Totally! Quite a few industry experts think that proper asset allocation actually matters more for portfolio performance than the specific mutual funds you choose. The properly detailed allocation of assets in the right fund categories is crucial to the success of a mutual fund portfolio.
It creates proper diversification while also preventing the issues that happen with choosing funds without care. Anything you learn about common mistakes with mutual fund investing can help you avoid them on your own.
Can I match income-focused return objectives with aggressive risk tolerance?
Yes, you can. Your preferred level of risk tolerance helps you customize a strategy with the right mutual fund categories. For instance, an income-oriented objective with aggressive risk tolerance might have more total return potential, but also more volatility, than conservative or moderate objectives also focused on income.
The differences would be in the fund categories involved with your asset allocations.
Are there any special considerations if I’m in retirement?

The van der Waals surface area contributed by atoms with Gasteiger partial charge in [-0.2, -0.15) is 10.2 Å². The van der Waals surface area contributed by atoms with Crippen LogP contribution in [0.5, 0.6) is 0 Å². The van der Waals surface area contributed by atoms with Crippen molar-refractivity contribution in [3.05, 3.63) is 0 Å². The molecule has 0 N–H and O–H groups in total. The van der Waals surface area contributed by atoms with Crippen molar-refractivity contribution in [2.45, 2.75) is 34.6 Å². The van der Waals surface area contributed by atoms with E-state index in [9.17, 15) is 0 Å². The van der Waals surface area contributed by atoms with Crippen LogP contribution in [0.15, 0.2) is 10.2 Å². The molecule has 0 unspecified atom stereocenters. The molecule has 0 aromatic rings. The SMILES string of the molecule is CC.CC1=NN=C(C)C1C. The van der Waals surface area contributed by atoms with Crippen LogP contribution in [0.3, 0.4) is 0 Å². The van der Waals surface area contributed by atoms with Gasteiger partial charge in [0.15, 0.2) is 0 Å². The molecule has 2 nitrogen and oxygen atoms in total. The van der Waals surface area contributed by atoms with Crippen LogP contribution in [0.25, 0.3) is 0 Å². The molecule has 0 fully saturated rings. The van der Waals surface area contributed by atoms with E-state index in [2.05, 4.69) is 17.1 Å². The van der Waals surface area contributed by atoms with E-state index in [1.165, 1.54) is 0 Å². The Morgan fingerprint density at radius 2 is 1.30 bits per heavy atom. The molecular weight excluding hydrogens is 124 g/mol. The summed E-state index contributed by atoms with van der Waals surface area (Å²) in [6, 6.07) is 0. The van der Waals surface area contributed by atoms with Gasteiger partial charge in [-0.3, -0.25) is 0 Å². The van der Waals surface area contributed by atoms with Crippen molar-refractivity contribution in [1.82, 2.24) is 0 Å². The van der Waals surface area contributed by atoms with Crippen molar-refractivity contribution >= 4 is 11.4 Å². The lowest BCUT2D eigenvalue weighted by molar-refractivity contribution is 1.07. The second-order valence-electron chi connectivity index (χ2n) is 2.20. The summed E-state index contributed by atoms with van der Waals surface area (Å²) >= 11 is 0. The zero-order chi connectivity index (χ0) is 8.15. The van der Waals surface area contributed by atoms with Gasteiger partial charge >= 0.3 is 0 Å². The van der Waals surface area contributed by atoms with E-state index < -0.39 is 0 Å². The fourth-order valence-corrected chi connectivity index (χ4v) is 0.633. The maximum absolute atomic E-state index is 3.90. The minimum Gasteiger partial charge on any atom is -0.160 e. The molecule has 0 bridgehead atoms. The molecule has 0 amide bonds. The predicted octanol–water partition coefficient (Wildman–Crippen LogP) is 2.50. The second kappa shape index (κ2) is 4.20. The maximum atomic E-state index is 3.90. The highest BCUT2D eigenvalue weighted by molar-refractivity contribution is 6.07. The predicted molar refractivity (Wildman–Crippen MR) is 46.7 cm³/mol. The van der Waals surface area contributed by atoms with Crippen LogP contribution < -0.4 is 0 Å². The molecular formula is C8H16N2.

Investors who are in the retirement phase face some fundamental changes, and the biggest of them is shifting from accumulating assets to withdrawing them.
Investors have to reassess their income needs, emergency funds, and tolerance for risk in order to figure out withdrawal rates likely to last their lifetime. For an in-depth article on this subject, go to handling portfolio changes when in retirement.
When I pick a dollar amount to list, should that represent what I’m able to invest right now or what I’m able to invest over a longer period of time?
You can pick either method for determining your overall amount of investment. List your available lump sum if you have one. If you’re able to estimate how much you could invest over the next several years, then list your estimated amount in total. You can also combine the two methods.
You should note that there are automatic monthly plans available for every mutual fund we recommend. Those details are covered in every fund application that you get.
What’s the best number of funds that I should own?
There isn’t an ideal number that applies to everyone. That’s because everyone’s own scenarios are unique. Generally speaking, how much money you have in your portfolio should determine how many funds. More funds can increase diversification when portfolio assets go up.